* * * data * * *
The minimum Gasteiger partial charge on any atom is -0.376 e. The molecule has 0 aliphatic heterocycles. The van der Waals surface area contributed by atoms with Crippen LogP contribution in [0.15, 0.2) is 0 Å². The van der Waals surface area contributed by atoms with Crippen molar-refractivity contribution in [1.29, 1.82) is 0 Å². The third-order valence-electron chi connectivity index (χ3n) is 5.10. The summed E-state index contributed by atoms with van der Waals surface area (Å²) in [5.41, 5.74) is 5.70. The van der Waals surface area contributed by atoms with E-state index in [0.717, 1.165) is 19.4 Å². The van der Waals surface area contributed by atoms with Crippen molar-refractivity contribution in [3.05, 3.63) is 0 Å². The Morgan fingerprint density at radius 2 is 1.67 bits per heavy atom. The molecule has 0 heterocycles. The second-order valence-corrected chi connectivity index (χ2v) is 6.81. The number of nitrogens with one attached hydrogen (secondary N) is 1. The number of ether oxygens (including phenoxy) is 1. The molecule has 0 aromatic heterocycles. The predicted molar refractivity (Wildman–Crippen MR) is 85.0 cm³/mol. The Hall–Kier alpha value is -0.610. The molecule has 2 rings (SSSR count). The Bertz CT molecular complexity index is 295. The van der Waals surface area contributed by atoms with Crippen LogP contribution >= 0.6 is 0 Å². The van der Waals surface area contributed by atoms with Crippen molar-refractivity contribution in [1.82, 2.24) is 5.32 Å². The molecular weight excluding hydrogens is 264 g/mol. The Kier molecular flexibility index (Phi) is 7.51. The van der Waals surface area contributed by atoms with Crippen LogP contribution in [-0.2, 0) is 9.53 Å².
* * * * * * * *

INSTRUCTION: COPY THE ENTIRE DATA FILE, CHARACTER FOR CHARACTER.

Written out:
The minimum Gasteiger partial charge on any atom is -0.376 e. The molecule has 0 aliphatic heterocycles. The van der Waals surface area contributed by atoms with Crippen LogP contribution in [0.15, 0.2) is 0 Å². The van der Waals surface area contributed by atoms with Crippen molar-refractivity contribution in [1.29, 1.82) is 0 Å². The third-order valence-electron chi connectivity index (χ3n) is 5.10. The summed E-state index contributed by atoms with van der Waals surface area (Å²) in [5.41, 5.74) is 5.70. The van der Waals surface area contributed by atoms with E-state index in [0.717, 1.165) is 19.4 Å². The van der Waals surface area contributed by atoms with Crippen molar-refractivity contribution in [3.05, 3.63) is 0 Å². The Morgan fingerprint density at radius 2 is 1.67 bits per heavy atom. The molecule has 0 heterocycles. The second-order valence-corrected chi connectivity index (χ2v) is 6.81. The number of nitrogens with one attached hydrogen (secondary N) is 1. The number of ether oxygens (including phenoxy) is 1. The molecule has 0 aromatic heterocycles. The predicted molar refractivity (Wildman–Crippen MR) is 85.0 cm³/mol. The Hall–Kier alpha value is -0.610. The molecule has 2 rings (SSSR count). The Bertz CT molecular complexity index is 295. The van der Waals surface area contributed by atoms with Crippen LogP contribution >= 0.6 is 0 Å². The van der Waals surface area contributed by atoms with Crippen molar-refractivity contribution in [1.82, 2.24) is 5.32 Å². The molecular weight excluding hydrogens is 264 g/mol. The Kier molecular flexibility index (Phi) is 7.51. The van der Waals surface area contributed by atoms with Crippen LogP contribution in [-0.2, 0) is 9.53 Å².